I want to bring everyone up to speed with my Jpod101 learning.  I don’t use it as a primary source of learning, just a fun thing to do on the side.  As much as I like Jpod 101, I don’t think it is good enough to be one’s primary source.  (Conventional textbooks are better.)

Anyway, on my own, I am STILL slogging through Advanced Level “Miki’s Blog”.  I have been listening to these since I started Jpod over a year ago.   There are a lot of them!

Miki’s Blog is NOT a true advanced level.  The grammar is quite easy.  She writes like this: “I went to the moon over the weekend.  The moon is famous for its rocks.  I went rock hunting.  I found an exquisite rock.”

So yeah, pretty easy.  Every so often I’ll come across a word I don’t know (like “exquisite”) and attempt to learn it.

I took Japanese Boot Camp’s advice and I READ the blog first for kanji practice and then listen.  I need reading practice far more than listening practice.

The other thing I do is listen to  lower intermediate with my son, which is a mixture of English and Japanese (and is also far more difficult than “lower intermediate” level).  We both enjoy it.  Anyway, I come to the whole reason I wrote this post:

DH and I had a “discussion” (a euphemism for minor argument.)

He heard the Jpod 101 conversation track and he said, “That Japanese is so crude!  Don’t learn that!   That’s so bad for practice!”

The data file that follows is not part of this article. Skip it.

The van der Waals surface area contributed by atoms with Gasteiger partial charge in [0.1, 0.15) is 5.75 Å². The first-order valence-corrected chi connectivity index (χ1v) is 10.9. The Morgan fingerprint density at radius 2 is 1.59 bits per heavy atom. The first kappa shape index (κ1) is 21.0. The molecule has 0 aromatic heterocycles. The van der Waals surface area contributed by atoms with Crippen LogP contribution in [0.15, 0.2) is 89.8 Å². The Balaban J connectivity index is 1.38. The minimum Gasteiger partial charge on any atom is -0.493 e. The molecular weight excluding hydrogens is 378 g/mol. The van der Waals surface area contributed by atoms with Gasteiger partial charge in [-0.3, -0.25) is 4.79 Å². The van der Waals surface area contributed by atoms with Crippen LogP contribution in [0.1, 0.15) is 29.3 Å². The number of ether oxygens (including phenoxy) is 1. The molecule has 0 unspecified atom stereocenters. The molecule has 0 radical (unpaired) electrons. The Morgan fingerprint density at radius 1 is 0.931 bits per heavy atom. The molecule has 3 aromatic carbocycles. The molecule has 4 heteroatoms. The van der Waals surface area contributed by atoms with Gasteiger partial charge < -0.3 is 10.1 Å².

I said, “Honey, Darling, Sweetest, but they SAID that it is crude Japanese.  It sounds like young twenty year old men.”

“Yes!  It sounds like New Yarkers at a bawl game cussin’ each other out.”  (I’m paraphrasing my husband, but yes, he did mention New York.  No offense, New Yorkers!)  “You should learn proper standard Japanese from a textbook.”

Whatever, dude.

I do study standard Japanese all the friggin’ time, but you know sometimes it is fun to learn a bit of gutter talk.  Omae!!!!!!!!

And below there is a photo of a magazine that my husband gets for my son.  I could say, “Don’t buy that magazine!   It’s full of educational poopy humor!  It’s making our son laugh and learn at the same time!”


To be honest, I do understand my husband’s point of view.  I detest, just detest, when they teach Japanese kids’ “wanna”.  They teach this quite often, as though it is acceptable English.  Yet I am aware that the word “wanna” does appear in English, just not standard proper English.   So anyway, that’s the controversy.